Seventeen-year-old Kaleb Langdale was swimming in a river near Lake Okeechobee in Florida a few days ago when an alligator attacked. The gator, more than 10 feet long, swam straight at him and lunged in for the kill.
Kaleb reacted in the manner that so often means the difference between life and death among humans who have been chosen as prey by large predators. He fed it an arm to chew on, saving the more vital parts of his anatomy while he figured out what to do next.
The big gator ripped off his arm at the elbow and swallowed it as Kaleb struggled back to the surface and shouted, “call the paramedics, my arm is gone!”
Western culture has a strange way of looking at those rare animals that kill and eat human beings. Most of us don’t spend very much time out in nature or encounter wild animals in person, and our ideas about wildlife are often informed by a combination of cartoons and bad reality television. Our view of potentially dangerous animals is greatly influenced by the fact that most man-eating species either are or have been endangered, making them seem more like victims than aggressors.
The American alligator, once listed as an endangered species, has since become one of the Endangered Species Act’s greatest success stories. Gators are nearly as plentiful in much of Florida and Louisiana as whitetail deer are in the northeast. They are thick along the Gulf Coast as far north as North Carolina, possibly expanding their range into Virginia. In an age of global warming, it is good to be cold-blooded.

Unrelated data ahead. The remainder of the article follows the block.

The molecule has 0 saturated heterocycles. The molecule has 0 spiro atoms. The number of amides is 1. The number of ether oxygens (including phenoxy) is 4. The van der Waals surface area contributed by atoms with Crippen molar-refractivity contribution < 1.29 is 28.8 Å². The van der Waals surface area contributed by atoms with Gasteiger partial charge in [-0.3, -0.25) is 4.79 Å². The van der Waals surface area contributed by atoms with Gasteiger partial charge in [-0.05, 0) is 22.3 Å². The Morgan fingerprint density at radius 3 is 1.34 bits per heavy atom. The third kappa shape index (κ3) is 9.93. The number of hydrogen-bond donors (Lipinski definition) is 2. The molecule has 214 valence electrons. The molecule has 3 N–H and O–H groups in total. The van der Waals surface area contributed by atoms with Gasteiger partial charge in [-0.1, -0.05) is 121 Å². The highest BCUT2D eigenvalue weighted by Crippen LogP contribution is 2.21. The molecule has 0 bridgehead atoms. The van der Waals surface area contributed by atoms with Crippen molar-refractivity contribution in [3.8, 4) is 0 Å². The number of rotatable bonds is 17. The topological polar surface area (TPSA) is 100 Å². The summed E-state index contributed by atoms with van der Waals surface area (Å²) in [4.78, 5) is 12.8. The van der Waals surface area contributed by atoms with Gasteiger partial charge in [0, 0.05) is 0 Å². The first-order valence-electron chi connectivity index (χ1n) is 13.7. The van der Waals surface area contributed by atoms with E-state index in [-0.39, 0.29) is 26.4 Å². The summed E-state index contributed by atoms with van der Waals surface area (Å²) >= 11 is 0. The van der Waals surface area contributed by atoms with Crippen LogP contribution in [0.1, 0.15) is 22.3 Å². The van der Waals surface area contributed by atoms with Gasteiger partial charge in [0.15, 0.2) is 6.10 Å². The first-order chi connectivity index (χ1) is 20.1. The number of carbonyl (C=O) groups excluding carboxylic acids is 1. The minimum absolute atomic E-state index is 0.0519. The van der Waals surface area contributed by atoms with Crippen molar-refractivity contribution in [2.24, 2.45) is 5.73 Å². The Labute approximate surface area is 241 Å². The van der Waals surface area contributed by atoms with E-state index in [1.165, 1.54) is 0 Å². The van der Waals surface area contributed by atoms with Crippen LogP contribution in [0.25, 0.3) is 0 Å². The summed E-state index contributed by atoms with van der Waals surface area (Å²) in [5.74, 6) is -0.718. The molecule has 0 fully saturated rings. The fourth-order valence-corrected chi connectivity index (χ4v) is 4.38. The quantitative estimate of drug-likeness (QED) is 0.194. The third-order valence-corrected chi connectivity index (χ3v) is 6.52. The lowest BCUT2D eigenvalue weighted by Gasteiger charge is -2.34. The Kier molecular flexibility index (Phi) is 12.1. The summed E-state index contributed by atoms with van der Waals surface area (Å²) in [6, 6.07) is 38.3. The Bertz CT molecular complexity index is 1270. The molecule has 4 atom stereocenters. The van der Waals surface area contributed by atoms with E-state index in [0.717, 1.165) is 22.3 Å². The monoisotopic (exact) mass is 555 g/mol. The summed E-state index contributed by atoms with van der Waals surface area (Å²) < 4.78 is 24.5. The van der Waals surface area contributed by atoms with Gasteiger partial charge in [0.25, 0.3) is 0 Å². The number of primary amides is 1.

When alligator numbers were low, there was a broad effort by environmentalists and the government to portray the animal in more sympathetic terms: misunderstood, harassed, posing no real danger to human beings. The myth-making may have been necessary to save the species. Past incidents of man-eating were brushed aside, and excuses were often found for blaming the victims.
Indeed, reckless human behavior is often to blame for alligator attacks. About 35 percent of attacks in Florida result from humans deliberately seeking an encounter with the animals. Trying to capture, move, or even wrestle alligators often ends violently. One recent victim decided to go swimming in a dark canal at 2 a.m. Incident reports of alligator attacks often read like episodes of the TV show Cops. Yet other victims are clearly blameless. Simply walking near water can get you killed in gator country.